Holt’s low-fat, low-taste diet goes generally unsourced. Humes hypothesizes that “although he stopped short of saying what it was that was so inherently great about the plain ones,” Holt saw “moral danger in sensual pleasure, and damnation in indulgence.”
You are what you eat
Holt wasn’t the only believer. His advice has roots in medical practitioners concerned with people’s moral failings, one of whom was much more explicit about the role of food in curbing people’s basest impulses.
In “Plain Facts for the Old and Young: Embracing the Natural History and Hygiene of Organic Life,” which was first printed in 1877, J. H. Kellogg chronicles the moral failings of the time. He devotes an enormous portion of the work to the “solitary vice” of masturbation (which he contrasts with partnered, “social” vice). Kellogg lists among its causes all of the usual suspects: “sexual precocity, idleness, pernicious literature.”
Kellogg also includes “exciting and irritating food,” which was thought to cause erections, “amorous and exotic thoughts” (which also caused erections), and sleep disturbances (which created idle time that led to amorous and exotic thoughts which caused erections). Children with adventurous palettes were imagined to have equally voracious sexual appetites: “A boy or girl who is constantly eating cloves or cinnamon, or who will eat salt in quantities without other food, gives good occasion for suspicion.” For Kellogg, spicy food made spicy people. Bland food made moral citizens.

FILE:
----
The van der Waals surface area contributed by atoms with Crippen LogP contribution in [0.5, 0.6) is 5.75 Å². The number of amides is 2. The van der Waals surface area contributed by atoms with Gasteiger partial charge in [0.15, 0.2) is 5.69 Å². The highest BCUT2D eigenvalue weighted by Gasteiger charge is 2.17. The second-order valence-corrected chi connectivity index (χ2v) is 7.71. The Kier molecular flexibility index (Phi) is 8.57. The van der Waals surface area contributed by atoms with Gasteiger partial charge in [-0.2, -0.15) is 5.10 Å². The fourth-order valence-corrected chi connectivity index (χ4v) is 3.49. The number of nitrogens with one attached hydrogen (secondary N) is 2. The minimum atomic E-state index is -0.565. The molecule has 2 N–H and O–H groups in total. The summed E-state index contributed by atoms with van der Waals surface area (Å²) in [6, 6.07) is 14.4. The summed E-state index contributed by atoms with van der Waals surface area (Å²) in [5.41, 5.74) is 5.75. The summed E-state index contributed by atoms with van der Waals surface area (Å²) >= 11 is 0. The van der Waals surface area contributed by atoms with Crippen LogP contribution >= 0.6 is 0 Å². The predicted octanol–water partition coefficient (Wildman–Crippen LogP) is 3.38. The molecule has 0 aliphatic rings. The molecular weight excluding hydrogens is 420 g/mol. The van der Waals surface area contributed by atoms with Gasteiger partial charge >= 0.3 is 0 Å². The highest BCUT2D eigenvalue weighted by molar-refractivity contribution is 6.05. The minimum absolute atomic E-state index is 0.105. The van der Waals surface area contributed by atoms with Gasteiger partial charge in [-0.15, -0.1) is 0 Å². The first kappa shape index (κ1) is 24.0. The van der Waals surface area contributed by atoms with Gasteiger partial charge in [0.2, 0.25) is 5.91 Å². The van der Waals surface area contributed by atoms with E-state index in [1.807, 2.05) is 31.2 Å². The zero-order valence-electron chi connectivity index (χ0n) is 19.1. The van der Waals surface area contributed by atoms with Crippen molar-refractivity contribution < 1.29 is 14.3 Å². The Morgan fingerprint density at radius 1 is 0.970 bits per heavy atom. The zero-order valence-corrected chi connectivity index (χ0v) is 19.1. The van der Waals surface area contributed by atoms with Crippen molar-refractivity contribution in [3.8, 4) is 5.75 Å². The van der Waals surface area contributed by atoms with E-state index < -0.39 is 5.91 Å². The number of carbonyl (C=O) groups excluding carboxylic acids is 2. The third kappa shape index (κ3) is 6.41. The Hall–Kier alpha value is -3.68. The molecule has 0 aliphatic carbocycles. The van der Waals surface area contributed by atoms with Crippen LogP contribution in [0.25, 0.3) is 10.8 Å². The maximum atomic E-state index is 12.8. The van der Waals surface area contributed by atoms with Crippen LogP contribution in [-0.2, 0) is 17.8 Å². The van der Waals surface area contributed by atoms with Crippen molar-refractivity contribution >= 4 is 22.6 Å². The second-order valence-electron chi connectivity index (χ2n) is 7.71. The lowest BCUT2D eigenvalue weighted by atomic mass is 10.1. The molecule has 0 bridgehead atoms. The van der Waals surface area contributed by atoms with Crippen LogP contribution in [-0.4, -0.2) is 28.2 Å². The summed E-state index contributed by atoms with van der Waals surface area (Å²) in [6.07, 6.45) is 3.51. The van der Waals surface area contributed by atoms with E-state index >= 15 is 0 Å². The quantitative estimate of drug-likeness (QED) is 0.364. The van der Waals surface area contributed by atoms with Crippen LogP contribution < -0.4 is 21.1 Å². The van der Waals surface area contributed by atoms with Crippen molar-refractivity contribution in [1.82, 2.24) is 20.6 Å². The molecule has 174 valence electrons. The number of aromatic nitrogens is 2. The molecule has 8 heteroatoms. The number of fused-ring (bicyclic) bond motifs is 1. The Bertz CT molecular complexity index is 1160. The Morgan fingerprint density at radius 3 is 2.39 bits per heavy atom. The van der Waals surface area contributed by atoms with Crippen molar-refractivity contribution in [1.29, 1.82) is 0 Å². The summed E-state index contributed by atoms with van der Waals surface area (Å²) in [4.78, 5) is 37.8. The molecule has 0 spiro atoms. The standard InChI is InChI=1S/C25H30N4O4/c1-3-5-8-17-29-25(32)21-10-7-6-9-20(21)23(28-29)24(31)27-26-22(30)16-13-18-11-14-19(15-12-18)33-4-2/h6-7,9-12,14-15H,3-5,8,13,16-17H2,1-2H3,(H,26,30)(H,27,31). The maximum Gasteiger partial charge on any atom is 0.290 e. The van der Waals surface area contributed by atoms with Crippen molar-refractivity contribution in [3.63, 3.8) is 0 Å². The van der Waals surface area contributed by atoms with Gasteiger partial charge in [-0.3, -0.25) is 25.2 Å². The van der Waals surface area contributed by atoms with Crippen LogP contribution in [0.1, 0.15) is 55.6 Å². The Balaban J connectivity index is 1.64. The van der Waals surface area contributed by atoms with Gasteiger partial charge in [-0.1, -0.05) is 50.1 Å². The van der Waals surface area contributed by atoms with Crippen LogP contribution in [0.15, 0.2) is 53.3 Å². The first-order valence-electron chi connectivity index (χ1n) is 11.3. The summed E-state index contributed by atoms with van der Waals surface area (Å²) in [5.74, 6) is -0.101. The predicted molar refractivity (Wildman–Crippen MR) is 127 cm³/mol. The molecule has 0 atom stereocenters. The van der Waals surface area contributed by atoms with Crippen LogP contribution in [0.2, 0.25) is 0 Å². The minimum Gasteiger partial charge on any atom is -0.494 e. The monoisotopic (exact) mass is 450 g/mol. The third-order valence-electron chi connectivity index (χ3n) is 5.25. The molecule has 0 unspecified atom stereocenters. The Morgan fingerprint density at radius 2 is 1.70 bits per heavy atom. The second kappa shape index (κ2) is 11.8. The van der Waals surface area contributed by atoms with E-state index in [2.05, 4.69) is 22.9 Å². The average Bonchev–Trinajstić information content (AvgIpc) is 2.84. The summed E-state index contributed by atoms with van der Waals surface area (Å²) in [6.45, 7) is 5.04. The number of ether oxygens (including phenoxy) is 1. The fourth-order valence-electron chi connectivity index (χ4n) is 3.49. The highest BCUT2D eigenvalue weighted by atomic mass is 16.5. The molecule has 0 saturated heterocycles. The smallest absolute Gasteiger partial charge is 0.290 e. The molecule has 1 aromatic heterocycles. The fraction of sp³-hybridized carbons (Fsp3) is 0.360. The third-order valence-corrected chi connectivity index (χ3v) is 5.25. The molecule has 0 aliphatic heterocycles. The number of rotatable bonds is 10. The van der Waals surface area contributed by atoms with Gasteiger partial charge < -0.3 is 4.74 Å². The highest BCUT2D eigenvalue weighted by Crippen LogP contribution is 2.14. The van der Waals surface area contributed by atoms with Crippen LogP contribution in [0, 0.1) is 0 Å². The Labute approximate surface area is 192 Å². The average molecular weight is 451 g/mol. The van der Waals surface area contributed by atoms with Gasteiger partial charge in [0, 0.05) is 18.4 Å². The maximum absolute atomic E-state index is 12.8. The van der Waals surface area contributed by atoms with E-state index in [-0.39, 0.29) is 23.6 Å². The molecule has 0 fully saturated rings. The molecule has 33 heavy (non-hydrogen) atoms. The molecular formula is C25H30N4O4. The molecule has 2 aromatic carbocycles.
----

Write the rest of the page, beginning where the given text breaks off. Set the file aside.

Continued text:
Kellogg’s solution to the problem of solitary vice was to feed children a diet of “wholesome and unstimulating food.” Kellogg developed these ideas while working as the superintendent at the Western Health Reform Institute. When the institute burned down, it was rebuilt as the Battle Creek Sanitarium. There Kellogg set to work making the kinds of wholesome and unstimulating foods he argued for in his book, including granola and – as you’ve probably guessed given his name – Corn Flakes.
Spicing up the menu
The medicalization of kids’ menus makes it a bit easier to understand the dishes on offer then, but also now. In some ways, the menu hasn’t changed much. Kids’ meals are still often separate from the adult offerings. Although there isn’t much “wholesome” about burgers, hot dogs, chicken nuggets, macaroni and cheese, and pizza, the main offerings are, like their originators, still beige, and still largely non-vegetable.
In the 20s and 30s kids were served bland food because adults wanted to keep them pure. Although the menu items we offer them now are much different, they’re still clearly delineated as “kids” food. None of the food poses a challenge. Kids aren’t encouraged to try anything new. They aren’t even encouraged to try flatware: four of the five most popular options can be eaten without it. By giving kids all this bland food, we are producing bland people.
Now that we’re not concerned about a slippery slope from raw vegetables or cinnamon to sexual depravity, perhaps it’s time to make kid food stimulating again. Jeffrey M. Barker of The Takeout notes how insulted adult diners would be to receive a menu titled “for troglodytes with unrefined palates.” Such a menu would defy one main reason for dining out. “Going out to eat is supposed to be fun.” Barker writes. “It should be a treat, an adventure.”
One way to regain that sense of adventure stems from another byproduct of Prohibition: the speakeasy. Let’s just tell the kids that they cannot, under any circumstances, order off the grown-up menu. Not even if they’re really hungry. Not even if the food sounds delicious. Not even if we leave the table to go to the bathroom. Might they wave the server over and in conspiratorial tones ask for the chicken makhani? The pad thai? The pesto flatbread?